Just some things to think about!

    Regards to all.

  • buy steroids

    personally im looking to buy premium domains,
    the way i see it is ist all about the revenue
    possible to generate as to budget,
    if a domain has pr4 – 5 and revenue is 4- 8k /month
    then the asking price should be based on that,
    its that simple and can be good value,

    regards dale.

  • Sam

    Be serious – they’ve had these domains for a while now, used them up for all their worth. I’d say with all the SEM they blasted these pages with in the past that anyone whose purchasing them may find out that a lot are blacklisted by Google – so it may take a moment to get your SEO plan working.

    In the end – the reason why they are selling these domains is because they can’t make money from them….but nor can anyone without a content plan to make the site worth anything in the first place.

    The days on one stop sites with cool names is done. It’s about your businesses ability to monetize, your content, apps, and how well you execute SEO and online marketing It doens’t need to be, it could be – it you have the right content and biz model – you can make money without a pretty name.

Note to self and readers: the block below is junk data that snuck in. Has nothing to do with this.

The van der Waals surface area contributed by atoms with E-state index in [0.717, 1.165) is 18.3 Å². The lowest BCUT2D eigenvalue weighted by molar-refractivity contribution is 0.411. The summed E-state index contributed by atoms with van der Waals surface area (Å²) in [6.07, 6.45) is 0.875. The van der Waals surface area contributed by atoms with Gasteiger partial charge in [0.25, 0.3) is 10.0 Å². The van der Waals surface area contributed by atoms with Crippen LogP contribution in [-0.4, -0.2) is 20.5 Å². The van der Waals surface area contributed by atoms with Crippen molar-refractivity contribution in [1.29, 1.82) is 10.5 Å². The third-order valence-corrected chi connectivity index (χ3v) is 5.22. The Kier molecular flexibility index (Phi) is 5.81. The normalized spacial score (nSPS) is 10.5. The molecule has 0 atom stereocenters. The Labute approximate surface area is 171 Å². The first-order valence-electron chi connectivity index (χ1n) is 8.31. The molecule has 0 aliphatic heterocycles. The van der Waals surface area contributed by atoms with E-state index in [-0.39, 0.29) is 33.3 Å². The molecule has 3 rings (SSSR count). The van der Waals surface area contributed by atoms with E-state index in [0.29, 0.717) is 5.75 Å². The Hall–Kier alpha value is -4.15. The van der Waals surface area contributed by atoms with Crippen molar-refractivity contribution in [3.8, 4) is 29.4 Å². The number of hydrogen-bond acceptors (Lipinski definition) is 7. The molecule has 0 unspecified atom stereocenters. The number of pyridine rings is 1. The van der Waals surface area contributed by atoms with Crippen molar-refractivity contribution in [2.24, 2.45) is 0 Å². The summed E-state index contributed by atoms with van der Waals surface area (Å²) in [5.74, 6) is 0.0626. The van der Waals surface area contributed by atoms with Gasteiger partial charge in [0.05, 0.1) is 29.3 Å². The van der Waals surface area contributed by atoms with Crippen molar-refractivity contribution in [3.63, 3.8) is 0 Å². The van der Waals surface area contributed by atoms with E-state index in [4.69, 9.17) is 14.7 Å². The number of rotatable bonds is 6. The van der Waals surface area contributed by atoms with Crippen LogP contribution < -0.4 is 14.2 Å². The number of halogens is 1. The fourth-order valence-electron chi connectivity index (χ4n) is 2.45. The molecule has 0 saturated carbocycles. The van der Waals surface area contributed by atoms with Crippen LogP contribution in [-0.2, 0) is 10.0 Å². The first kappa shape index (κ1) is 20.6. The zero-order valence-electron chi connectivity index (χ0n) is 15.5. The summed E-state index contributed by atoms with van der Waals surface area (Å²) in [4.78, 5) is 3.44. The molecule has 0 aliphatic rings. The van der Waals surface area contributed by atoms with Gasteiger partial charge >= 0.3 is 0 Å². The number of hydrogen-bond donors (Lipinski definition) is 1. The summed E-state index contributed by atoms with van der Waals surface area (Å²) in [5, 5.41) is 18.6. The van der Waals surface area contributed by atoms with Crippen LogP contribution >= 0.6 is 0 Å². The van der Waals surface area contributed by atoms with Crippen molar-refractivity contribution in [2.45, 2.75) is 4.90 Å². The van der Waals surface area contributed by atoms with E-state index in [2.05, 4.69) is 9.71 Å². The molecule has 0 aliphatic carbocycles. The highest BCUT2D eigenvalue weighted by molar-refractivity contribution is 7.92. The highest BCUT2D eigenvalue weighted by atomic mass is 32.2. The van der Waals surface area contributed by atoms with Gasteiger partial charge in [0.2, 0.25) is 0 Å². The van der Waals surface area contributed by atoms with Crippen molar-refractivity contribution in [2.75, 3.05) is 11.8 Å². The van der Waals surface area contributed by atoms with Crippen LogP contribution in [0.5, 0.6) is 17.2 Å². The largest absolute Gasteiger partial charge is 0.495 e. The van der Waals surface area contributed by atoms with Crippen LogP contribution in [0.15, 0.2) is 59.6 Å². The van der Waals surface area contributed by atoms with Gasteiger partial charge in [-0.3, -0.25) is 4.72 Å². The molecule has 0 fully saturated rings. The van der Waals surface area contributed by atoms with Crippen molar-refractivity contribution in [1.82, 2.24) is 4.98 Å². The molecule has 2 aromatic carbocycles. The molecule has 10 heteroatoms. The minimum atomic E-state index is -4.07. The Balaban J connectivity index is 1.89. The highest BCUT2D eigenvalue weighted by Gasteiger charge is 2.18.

• Investor Joe

    Sams right. They have 200,000 names over $500 million in cash injected into their company and they still make a loss! This means a lot!

    Also a good test is go to pick any of thei listed domain names and type it into google. The results speaks for themselves. Their names are worth nothing.

  • Dan

    Sales fell by 44 percent 2Q


    well they better start acting and try selling whatever names they have for reasonable prices. Otherwise the man with the big hammer comes and smashes it all to pieces.


  • HostPoet

    It seems to me that whatever ideas I may have had about four year ago until now, there were larger companies doing the same on a much higher level. The only reason I even came here is because I have always been kind of keen on the dot ORG’s as a truly viable alternative to the dot Com’s.

    It’s this basic dichotomy that when your an end user and you are planning ahead its worthwhile to see if you can get a hold of a dot com perhaps even before you sink some time and effort into developing and launching your dot Org.

    I guess the difference between me and the typical domainer is that I would really rather be developing domains than selling them!

  • Domain bear

    Will internet usage decline as more people go the application route ? Thus the value of these domain names will drop severely.